All this will cost money: a sum equivalent to about 6 per cent of GDP will have to be saved elsewhere. Mr Schręder and Mr Stoiber have promised the German public good deeds and they agree with me on these long-term priorities. Yet neither will specify how they should be financed - at least not during the campaign. I believe the money should be raised from the following sources: Privatisation, deregulation and liberalisation. Germany needs more of the market and less of the state in order to unleash its entrepreneurial forces. We still have largely state-dominated financial services, energy and transport industries. About 100,000 other companies are owned by local, regional and national governments.

The priority is to make the labour market more flexible. This would involve opening up the system of national wage agreements and making legal agreements at company level, especially in eastern Germany. Employment protection laws must also be eased and low-wage jobs released from bureaucratic restrictions. Only then can our entrepreneurs create new jobs. A good first step towards introducing flexibility and reducing high un- employment would be to adopt the ideas of the task force led by Peter Hartz, a director of Volkswagen. Reforms of the social security and healthcare systems to reduce ballooning costs. Germany must remain within the framework of a social market economy on the continental European model. But the country now has to concentrate on providing basic social insurance coverage, while leaving additional coverage to the discretion of the individual. Allowing the private sector to finance and operate more infrastructure, such as transport and communications. This shift could ease the strain on public budgets. The key would be to ensure that the public continued to have non-discriminatory access to services. Regulation would be needed to ensure that the private sector provided services of guaranteed quality at a fair price.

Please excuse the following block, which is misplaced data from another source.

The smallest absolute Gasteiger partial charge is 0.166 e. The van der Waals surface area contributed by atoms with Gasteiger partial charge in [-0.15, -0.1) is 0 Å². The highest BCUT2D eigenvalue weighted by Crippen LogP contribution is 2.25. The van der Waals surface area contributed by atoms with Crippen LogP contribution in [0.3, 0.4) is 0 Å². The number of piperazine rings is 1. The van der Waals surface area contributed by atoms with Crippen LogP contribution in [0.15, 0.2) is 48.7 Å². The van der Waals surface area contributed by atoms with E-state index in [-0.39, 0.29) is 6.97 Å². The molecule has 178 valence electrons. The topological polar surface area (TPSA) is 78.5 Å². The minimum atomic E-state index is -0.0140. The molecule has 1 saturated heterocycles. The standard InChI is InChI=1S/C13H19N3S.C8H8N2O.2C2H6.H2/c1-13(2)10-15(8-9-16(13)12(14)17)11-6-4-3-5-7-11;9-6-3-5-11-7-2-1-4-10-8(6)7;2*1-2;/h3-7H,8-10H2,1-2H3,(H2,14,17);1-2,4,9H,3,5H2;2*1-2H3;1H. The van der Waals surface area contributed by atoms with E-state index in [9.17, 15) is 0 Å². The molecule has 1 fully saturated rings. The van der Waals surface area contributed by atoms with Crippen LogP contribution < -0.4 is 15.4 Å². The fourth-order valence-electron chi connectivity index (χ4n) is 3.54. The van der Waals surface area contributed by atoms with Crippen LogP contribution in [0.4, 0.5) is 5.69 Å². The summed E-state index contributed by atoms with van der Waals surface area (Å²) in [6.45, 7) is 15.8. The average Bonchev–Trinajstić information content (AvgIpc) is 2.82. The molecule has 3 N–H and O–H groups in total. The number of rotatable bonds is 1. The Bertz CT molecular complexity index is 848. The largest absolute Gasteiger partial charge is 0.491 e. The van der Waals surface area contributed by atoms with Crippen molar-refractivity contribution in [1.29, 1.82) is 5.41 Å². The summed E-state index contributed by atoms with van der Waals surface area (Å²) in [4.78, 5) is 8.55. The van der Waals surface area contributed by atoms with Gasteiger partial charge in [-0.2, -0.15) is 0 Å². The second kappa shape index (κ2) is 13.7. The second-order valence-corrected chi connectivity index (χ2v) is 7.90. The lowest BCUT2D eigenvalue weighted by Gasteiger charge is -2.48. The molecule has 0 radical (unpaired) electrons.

Such changes would allow the country to save the 6 per cent of GDP needed to invest in the future. There would be other advantages as well. Increased private sector provision would mean that capital markets gained a boost to liquidity from private investment that would make them more effective, more efficient and more competitive.

We have no time to lose: all these reforms must be initiated within the first 100 days following elections. The winner of this election will have to prove that he deserves the trust placed in him by the German people by pursuing economic policies for the future.

In order to make the German economy strong again, to achieve full employment and welfare gains for the entire population, we need to allocate our capital and human resources differently. Instead of maintaining the status quo and merely reacting to the profound changes in today's global economy, we need to focus all our power and resources on the future: on education, research and investment. Mr Schręder, Mr Stoiber: it is time to act.